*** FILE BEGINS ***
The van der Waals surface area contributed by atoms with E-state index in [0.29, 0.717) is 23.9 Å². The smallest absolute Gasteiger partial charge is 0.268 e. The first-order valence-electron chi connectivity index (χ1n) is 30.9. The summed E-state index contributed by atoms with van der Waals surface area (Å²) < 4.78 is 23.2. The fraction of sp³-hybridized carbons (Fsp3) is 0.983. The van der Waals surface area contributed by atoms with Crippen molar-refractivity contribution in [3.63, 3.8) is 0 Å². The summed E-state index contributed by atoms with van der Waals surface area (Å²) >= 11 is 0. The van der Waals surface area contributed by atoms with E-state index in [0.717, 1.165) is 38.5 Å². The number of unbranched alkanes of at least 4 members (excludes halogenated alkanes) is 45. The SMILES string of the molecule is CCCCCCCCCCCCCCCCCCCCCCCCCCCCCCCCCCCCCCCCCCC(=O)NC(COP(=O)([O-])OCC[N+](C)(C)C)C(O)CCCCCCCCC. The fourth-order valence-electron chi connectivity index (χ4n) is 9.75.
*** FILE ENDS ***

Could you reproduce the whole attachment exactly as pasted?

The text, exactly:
The van der Waals surface area contributed by atoms with E-state index in [0.29, 0.717) is 23.9 Å². The smallest absolute Gasteiger partial charge is 0.268 e. The first-order valence-electron chi connectivity index (χ1n) is 30.9. The summed E-state index contributed by atoms with van der Waals surface area (Å²) < 4.78 is 23.2. The fraction of sp³-hybridized carbons (Fsp3) is 0.983. The van der Waals surface area contributed by atoms with Crippen molar-refractivity contribution in [3.63, 3.8) is 0 Å². The summed E-state index contributed by atoms with van der Waals surface area (Å²) >= 11 is 0. The van der Waals surface area contributed by atoms with E-state index in [0.717, 1.165) is 38.5 Å². The number of unbranched alkanes of at least 4 members (excludes halogenated alkanes) is 45. The SMILES string of the molecule is CCCCCCCCCCCCCCCCCCCCCCCCCCCCCCCCCCCCCCCCCCC(=O)NC(COP(=O)([O-])OCC[N+](C)(C)C)C(O)CCCCCCCCC. The fourth-order valence-electron chi connectivity index (χ4n) is 9.75.